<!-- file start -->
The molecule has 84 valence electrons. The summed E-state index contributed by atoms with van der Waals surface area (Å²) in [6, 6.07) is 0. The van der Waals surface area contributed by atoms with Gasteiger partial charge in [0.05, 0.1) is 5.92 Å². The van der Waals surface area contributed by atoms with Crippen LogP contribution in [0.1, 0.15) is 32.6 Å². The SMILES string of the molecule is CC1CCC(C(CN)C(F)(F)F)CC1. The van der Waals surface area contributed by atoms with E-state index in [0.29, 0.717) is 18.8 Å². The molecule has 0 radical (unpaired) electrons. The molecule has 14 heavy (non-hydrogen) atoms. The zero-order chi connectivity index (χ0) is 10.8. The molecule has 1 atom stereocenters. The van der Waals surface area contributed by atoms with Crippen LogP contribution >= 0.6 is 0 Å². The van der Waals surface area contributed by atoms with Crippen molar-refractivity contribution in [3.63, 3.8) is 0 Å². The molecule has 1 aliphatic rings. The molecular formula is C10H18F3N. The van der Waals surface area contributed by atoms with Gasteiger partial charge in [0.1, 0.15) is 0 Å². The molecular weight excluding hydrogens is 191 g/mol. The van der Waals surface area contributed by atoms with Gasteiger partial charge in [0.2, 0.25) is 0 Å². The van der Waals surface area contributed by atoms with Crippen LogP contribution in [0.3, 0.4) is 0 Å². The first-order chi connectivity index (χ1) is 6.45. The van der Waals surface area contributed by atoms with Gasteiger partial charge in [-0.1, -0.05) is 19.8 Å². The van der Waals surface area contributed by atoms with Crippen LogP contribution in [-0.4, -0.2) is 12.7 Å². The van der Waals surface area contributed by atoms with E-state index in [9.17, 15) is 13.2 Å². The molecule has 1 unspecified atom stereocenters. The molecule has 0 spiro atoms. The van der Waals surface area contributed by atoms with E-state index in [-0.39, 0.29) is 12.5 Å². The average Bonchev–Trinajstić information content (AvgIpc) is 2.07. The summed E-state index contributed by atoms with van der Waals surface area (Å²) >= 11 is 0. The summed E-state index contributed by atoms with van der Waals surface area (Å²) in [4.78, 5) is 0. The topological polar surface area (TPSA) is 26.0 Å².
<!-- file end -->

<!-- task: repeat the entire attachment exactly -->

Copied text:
The molecule has 84 valence electrons. The summed E-state index contributed by atoms with van der Waals surface area (Å²) in [6, 6.07) is 0. The van der Waals surface area contributed by atoms with Gasteiger partial charge in [0.05, 0.1) is 5.92 Å². The van der Waals surface area contributed by atoms with Crippen LogP contribution in [0.1, 0.15) is 32.6 Å². The SMILES string of the molecule is CC1CCC(C(CN)C(F)(F)F)CC1. The van der Waals surface area contributed by atoms with E-state index in [0.29, 0.717) is 18.8 Å². The molecule has 0 radical (unpaired) electrons. The molecule has 14 heavy (non-hydrogen) atoms. The zero-order chi connectivity index (χ0) is 10.8. The molecule has 1 atom stereocenters. The van der Waals surface area contributed by atoms with Crippen LogP contribution >= 0.6 is 0 Å². The van der Waals surface area contributed by atoms with Crippen molar-refractivity contribution in [3.63, 3.8) is 0 Å². The molecule has 1 aliphatic rings. The molecular formula is C10H18F3N. The van der Waals surface area contributed by atoms with Gasteiger partial charge in [0.1, 0.15) is 0 Å². The molecular weight excluding hydrogens is 191 g/mol. The van der Waals surface area contributed by atoms with Gasteiger partial charge in [0.2, 0.25) is 0 Å². The van der Waals surface area contributed by atoms with Crippen LogP contribution in [0.3, 0.4) is 0 Å². The first-order chi connectivity index (χ1) is 6.45. The van der Waals surface area contributed by atoms with Gasteiger partial charge in [-0.1, -0.05) is 19.8 Å². The van der Waals surface area contributed by atoms with Crippen LogP contribution in [-0.4, -0.2) is 12.7 Å². The van der Waals surface area contributed by atoms with E-state index in [9.17, 15) is 13.2 Å². The molecule has 1 unspecified atom stereocenters. The molecule has 0 spiro atoms. The van der Waals surface area contributed by atoms with E-state index in [-0.39, 0.29) is 12.5 Å². The average Bonchev–Trinajstić information content (AvgIpc) is 2.07. The summed E-state index contributed by atoms with van der Waals surface area (Å²) >= 11 is 0. The summed E-state index contributed by atoms with van der Waals surface area (Å²) in [4.78, 5) is 0. The topological polar surface area (TPSA) is 26.0 Å².